Redundancy of any job has the capacity to affect more than just the Employee and Manager directly involved: if the matter is not dealt with professionally by observing all the statutory steps, or handled with all the respect and compassion possible, the Company will also have problems. As an employer, you have critical obligations in relation to redundancy such as:
- Have you calculated (and paid) the correct redundancy pay?
- Did you calculate notice periods correctly?
- Are there alternatives to redundancy available?
- Is this a collective redundancy situation?
- Have you engaged in a consultation process?
If you get this wrong, there is a myriad of “nasties” waiting for you e.g. claims for unfair dismissal, additional redundancy payments and employment tribunals.
HR Duo provides the comprehensive redundancy policy, advisory and procedural required by SMEs to ensure the Company performs any Redundancies properly – and humanely.
What is constructive dismissal?
Constructive dismissal is when due to the conduct of you, the employer, or one of your employees, an employee can no longer carry on working for you. In simple terms, your employee is claiming that due to your behaviour/conduct, he or she was left with no other option but to resign.
As we said earlier, it may not necessarily be your own conduct but it could be another employee’s behaviour or, possibly more commonly, the manner in which a complaint, grievance or disciplinary process was conducted.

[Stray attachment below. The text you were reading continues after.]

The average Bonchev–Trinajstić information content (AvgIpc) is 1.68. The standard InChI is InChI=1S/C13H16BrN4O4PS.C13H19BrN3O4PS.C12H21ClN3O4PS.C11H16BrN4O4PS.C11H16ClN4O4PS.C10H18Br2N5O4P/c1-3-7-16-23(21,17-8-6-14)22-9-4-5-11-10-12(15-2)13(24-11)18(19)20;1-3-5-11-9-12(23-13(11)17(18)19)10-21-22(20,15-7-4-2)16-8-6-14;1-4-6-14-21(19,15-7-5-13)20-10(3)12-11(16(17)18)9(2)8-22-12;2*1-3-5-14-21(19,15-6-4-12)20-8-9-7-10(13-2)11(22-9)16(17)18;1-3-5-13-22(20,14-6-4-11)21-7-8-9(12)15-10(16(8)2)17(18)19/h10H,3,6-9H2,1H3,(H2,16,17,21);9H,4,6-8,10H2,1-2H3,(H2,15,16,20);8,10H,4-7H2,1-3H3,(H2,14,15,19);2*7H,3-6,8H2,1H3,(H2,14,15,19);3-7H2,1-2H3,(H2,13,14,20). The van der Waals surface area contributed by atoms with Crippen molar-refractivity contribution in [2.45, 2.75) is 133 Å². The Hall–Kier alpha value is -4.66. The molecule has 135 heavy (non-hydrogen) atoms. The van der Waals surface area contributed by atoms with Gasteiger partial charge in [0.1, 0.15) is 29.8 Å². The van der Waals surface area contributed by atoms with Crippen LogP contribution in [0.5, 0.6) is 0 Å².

The key point here though, is that the employee has resigned, they haven’t been dismissed.
What are the grounds for constructive dismissal?
There are no specific grounds – many of the cases and ruling rely on case law and precedent. However, when assessing the employer’s actions, in order to qualify as constructive dismissal the conduct of the employer must not be petty or minor but must go to the root of the relationship between the employer and employee. A common example of grounds for constructive dismissal is if a bullying or harassment complaint is not handled properly.
A normal requirement for a successful claim for constructive dismissal is that the internal procedures must be exhausted. This of course means that you as an employer must, in fact, have procedures and policies to deal with incidents that could lead to a claim. So, for example; if your employee brings the concern to your attention in the time leading up to the resignation, was the grievance procedure followed? Was there an appropriate investigation etc?
Unlike other unfair dismissal claims, the burden of proof in cases of constructive dismissal lies with the complainant. However, the employer must be able to demonstrate an appropriate and reasonable action to the complaint.
How is redundancy calculated in Ireland?
The statutory redundancy payment to which an employee is entitled is calculated as follows:
Two weeks pay for each year of continuous employment over the age of 16.
Plus a bonus week. Note that all excess days are calculated as a portion of 365 days i.e. 6 years 211 days = 6.58 years.
‘Reckonable service’ is service excluding ordinary sick leave over and above 26 weeks and an occupational injury over and above 52 weeks. Reckonable service also excludes absence from work because of lay-offs or strikes. However, short-time work is reckonable.
All calculations are subject to a ceiling of €600 per week.
Statutory payments are exempt for tax.